One round later, though, Concepcion was landing flush right hands that, while they didn’t stagger the iron-chinned fighter, definitely had Donaire reconsidering life. As fast, powerful and skilled as Donaire is, it’s impossible to ignore his many flaws. He carries his hands way too low, something he can get away with some because of his extraordinary reflexes. He doesn’t fire his jab often enough. In this fight, he was only interested in landing single shots. It was enough for the slow-handed Concepcion to get through far more often than he should have, given the deficit in natural physical abilities as well as boxing capabilities. The connect percentages throughout the bout heavily favored Donaire, but Concepcion often delivered the more meaningful, hurtful blows. Some of that was because of the weight difference, no doubt. Donaire said afterward that if Concepcion had come in at 115 like he was supposed to, Concepcion would have gone down, and that’s probably true. By the same token, if Donaire had fought better, Concepcion would have gone down, too. After, Concepcion talked some smack about Donaire running away from him, but he loses all privileges to talk smack in my book after failing to, you know, meet simple, basic standards for professional behavior.
I had it nine rounds to three for Donaire at the end, and the judges had it 117-111, 115-113, 116-112. All of those scores were within reason. That Donaire had a reasonably close fight with a guy of Concepcion’s caliber says a little something about how tough Concepcion is, and a little bit about how much a few pounds’ difference in the lighter weight classes can make, but it also says a bit about how much more work Donaire needs to do. He’s very inconsistent. Still, after this fight he’ll finally crack my pound-for-pound top 10.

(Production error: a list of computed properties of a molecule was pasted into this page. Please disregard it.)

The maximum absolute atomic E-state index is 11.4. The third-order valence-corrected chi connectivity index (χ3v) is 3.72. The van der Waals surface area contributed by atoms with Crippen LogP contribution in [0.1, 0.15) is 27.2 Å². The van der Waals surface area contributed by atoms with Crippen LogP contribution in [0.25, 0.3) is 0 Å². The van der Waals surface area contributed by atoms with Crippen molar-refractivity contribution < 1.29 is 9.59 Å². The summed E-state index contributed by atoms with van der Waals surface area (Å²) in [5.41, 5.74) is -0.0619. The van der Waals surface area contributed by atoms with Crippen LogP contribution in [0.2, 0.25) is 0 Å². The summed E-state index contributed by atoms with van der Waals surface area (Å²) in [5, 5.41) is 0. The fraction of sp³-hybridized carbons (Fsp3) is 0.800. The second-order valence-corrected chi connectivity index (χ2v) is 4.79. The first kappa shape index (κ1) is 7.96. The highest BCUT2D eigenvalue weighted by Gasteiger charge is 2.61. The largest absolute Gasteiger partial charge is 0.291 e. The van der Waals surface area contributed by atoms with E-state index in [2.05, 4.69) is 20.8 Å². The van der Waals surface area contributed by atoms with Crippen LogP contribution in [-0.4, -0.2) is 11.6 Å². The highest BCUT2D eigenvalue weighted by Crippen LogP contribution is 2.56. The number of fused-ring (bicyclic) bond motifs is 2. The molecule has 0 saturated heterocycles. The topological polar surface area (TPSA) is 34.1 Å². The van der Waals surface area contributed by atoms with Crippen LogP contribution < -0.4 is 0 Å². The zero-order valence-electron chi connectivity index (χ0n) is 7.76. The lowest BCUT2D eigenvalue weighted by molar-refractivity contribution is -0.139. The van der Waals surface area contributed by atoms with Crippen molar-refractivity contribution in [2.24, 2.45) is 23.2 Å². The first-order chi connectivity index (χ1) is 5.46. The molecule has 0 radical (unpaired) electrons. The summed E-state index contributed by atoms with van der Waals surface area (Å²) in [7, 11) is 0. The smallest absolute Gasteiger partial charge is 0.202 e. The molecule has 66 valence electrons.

Donaire is talking about fighting Jorge Arce next, but I think everyone knows how that will go. It’s probably not a bad fight for Donaire’s profile, since Arce is such a big name in the bottom few weight divisions, but I’d rather see how Donaire does at 118 against Fernando Montiel, another fight that he and his team are talking about, thankfully. I’ve said it before and I’ll say it again — Donaire-Montiel is one of the best fights in boxing. Sooner is better.
In other undercard action — and I must say, this card ended up not being worth the money:
  • Lightweight Anthony Peterson pulled out a unanimous decision over Luis Arceo that I had seven rounds to three for Peterson. Arceo exploited the Peterson brothers’ major flaw — they don’t punch when someone’s punching at them, opting to cover up and wait instead of countering. Good for Arceo for making it close, since he’d lost seven of nine coming in and proved himself worthy of another decent payday with his effort. Maybe Peterson was a tad rusty coming off a knee injury, but I think Arceo deserves most of the credit. Peterson says he wants to fight Edwin Valero next, and I wouldn’t count him out entirely.
  • Junior welterweight prospect Mark Melligen has some people amped up, but don’t count me among those people. He can punch some, sure, but he’s too ponderous for my tastes and even a slow junior welter like Juan Urango looks faster to me. He scored a 4th round KO of Ernesto Zepeda, loser of four of his last six coming in, three by knockout. Someone clue me in if I’m missing something.

About Tim Starks

Tim is the founder of The Queensberry Rules and co-founder of The Transnational Boxing Rankings Board ( He lives in Washington, D.C. He has written for the Guardian, Economist, New Republic, Chicago Tribune and more.